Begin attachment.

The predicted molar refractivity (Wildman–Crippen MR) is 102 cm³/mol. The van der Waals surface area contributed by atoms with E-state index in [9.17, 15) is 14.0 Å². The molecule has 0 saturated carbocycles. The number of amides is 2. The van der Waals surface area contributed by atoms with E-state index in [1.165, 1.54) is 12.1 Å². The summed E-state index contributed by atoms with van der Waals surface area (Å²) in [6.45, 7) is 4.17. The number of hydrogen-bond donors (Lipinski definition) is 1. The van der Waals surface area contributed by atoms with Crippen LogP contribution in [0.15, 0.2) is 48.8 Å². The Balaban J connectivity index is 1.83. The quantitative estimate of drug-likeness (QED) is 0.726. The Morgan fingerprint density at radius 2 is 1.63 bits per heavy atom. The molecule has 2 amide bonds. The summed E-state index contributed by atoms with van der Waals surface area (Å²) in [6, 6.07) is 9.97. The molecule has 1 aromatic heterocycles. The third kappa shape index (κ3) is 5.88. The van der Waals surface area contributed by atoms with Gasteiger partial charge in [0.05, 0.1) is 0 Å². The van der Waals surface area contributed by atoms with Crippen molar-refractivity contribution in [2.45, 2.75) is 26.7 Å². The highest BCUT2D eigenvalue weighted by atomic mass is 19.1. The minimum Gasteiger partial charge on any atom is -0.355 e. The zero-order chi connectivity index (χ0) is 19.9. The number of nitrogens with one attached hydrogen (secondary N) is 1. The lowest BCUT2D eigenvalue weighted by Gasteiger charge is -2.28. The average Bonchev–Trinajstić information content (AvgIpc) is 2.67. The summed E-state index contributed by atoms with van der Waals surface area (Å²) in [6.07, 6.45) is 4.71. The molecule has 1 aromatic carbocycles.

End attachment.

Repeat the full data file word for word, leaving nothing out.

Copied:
The predicted molar refractivity (Wildman–Crippen MR) is 102 cm³/mol. The van der Waals surface area contributed by atoms with E-state index in [9.17, 15) is 14.0 Å². The molecule has 0 saturated carbocycles. The number of amides is 2. The van der Waals surface area contributed by atoms with E-state index in [1.165, 1.54) is 12.1 Å². The summed E-state index contributed by atoms with van der Waals surface area (Å²) in [6.45, 7) is 4.17. The number of hydrogen-bond donors (Lipinski definition) is 1. The van der Waals surface area contributed by atoms with Crippen LogP contribution in [0.15, 0.2) is 48.8 Å². The Balaban J connectivity index is 1.83. The quantitative estimate of drug-likeness (QED) is 0.726. The Morgan fingerprint density at radius 2 is 1.63 bits per heavy atom. The molecule has 2 amide bonds. The summed E-state index contributed by atoms with van der Waals surface area (Å²) in [6, 6.07) is 9.97. The molecule has 1 aromatic heterocycles. The third kappa shape index (κ3) is 5.88. The van der Waals surface area contributed by atoms with Gasteiger partial charge in [0.05, 0.1) is 0 Å². The van der Waals surface area contributed by atoms with Crippen molar-refractivity contribution in [2.45, 2.75) is 26.7 Å². The highest BCUT2D eigenvalue weighted by atomic mass is 19.1. The minimum Gasteiger partial charge on any atom is -0.355 e. The zero-order chi connectivity index (χ0) is 19.9. The number of nitrogens with one attached hydrogen (secondary N) is 1. The lowest BCUT2D eigenvalue weighted by Gasteiger charge is -2.28. The average Bonchev–Trinajstić information content (AvgIpc) is 2.67. The summed E-state index contributed by atoms with van der Waals surface area (Å²) in [6.07, 6.45) is 4.71. The molecule has 1 aromatic carbocycles.